Blockchain’s Killer App: Why Developer-Friendly APIs are the True Path to Adoption
As the blockchain technology industry moves out of its initial frenzy and into more of a mature phase, end users, developers, startups and entrepreneurs are still hunting for the “killer app.” Decentralized applications which offer exciting, useful functionality exist, but none has anywhere near the adoption of a relatively simple mobile app like Instagram or TikTok.
To build and drive this level of viral adoption, we need more and better applications which demonstrate the usefulness of blockchain technology. And to encourage application development, we need more developers interested in building consumer, business and enterprise applications that interact with blockchains. However, as we have discovered in our research and in that of others, there is one critical piece missing from most blockchain tech that is holding development back: the API.
Are you aware that right now, you are reading this article thanks to a piece of technology known as an application programming interface, or “API?”. In its most basic form, an API is the part of a web or other server that receives requests and sends responses. Whether you’re using a browser like Firefox to read the news, using an app which syncs your appointments to Google Calendar or paying for your online shopping at a merchant that uses Stripe, your data is flowing through an API.
APIs are like the pipelines that connect apps, servers and data sources to one another. If software truly is “eating the world,” then APIs are helping with the digestion. The use of APIs has exploded in recent years, with Apigee reporting that in 2014-2015 alone, API traffic grew more than 280% year-over-year. Auction giant eBay generates more than 60% of its annual revenue through APIs. For travel website Expedia, that figure is a staggering 90%! A popular social network like Facebook or Twitter will respond to more than 15 billion API calls, every single day.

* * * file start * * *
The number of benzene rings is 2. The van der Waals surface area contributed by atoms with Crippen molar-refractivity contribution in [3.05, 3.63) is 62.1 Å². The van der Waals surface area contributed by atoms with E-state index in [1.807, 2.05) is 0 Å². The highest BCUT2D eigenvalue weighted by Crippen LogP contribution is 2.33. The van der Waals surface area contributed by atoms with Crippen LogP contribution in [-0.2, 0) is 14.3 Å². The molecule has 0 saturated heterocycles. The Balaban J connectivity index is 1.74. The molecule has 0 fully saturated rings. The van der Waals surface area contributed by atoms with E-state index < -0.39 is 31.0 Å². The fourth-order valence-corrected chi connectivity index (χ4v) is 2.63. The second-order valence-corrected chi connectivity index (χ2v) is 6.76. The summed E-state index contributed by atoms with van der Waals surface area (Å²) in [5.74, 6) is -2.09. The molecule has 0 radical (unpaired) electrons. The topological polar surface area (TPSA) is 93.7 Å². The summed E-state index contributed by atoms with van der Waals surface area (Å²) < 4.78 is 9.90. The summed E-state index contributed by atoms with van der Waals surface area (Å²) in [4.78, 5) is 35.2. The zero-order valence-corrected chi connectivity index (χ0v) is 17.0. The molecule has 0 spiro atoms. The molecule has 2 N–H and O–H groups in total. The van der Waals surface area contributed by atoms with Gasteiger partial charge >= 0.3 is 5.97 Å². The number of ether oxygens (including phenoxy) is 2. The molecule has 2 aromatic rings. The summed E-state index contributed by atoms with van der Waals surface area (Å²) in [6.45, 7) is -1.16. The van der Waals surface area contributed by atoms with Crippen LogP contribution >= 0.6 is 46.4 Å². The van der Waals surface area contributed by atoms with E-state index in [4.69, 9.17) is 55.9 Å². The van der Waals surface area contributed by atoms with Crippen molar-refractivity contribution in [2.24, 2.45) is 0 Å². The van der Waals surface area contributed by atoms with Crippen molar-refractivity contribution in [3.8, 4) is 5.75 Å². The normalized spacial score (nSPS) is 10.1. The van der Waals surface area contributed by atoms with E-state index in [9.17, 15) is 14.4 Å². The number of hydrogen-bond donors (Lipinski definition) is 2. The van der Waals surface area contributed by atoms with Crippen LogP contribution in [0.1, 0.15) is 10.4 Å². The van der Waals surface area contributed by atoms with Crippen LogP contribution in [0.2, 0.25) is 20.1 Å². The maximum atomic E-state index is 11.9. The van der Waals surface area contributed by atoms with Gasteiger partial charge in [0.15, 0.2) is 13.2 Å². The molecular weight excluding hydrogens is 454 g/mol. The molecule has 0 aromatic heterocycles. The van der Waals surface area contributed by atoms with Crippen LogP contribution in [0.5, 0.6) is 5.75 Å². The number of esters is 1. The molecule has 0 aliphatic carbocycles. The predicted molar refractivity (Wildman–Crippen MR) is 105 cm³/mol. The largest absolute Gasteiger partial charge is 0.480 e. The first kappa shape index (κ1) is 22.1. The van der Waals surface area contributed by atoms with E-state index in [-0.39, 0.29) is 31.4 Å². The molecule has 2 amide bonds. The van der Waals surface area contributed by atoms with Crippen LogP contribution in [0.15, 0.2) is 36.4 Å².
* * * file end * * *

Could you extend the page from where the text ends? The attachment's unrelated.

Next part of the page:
So, it’s clear that APIs are critical to how modern applications function. Unfortunately, most blockchains currently lack the ability for a developer to make simple API calls to request or write data, execute code, or do anything else of significance. This lack of APIs is a major obstacle in the adoption of blockchain technology.
Why Would A Developer Use A Blockchain, Anyway?
Before one can understand why API pathways into blockchains are critical for their mass adoption, it’s worth exploring what benefits blockchains provide. For our purposes, we will focus on the Ethereum blockchain, as it was one of the first to offer a “smart contract” functionality, and enjoys significant name recognition. It is also considered to be a “Turing complete” blockchain, meaning that it functions like a massive, decentralized computer that can execute code and store the resulting data.
First, let’s define the term “smart contract.” In short, a smart contract is a computer program or protocol intended to enforce a digitally-negotiated contract. It is a piece of software code, executed on the Ethereum blockchain, that allows for a transaction to be recorded without the need for a third party.
As you know from your own experience, most business and many personal interactions are contractual obligations that are stored somewhere. For example, the act of owning a home can involve many contracts; a mortgage, home deed, property tax payment, cable bill, appliance warranties and more are all contracts that are stored with some third party. The bank, the land title office, the local government, the cable company, etc.
Using a programmatic blockchain like Ethereum, it’s possible to instead record these obligations and their future settlement to a decentralized, secure and virtually-unchangeable record. For both individuals and businesses, this can eliminate the time and resources required to record, store and recall this data. It also ensures that neither party can manipulate the data in their favor.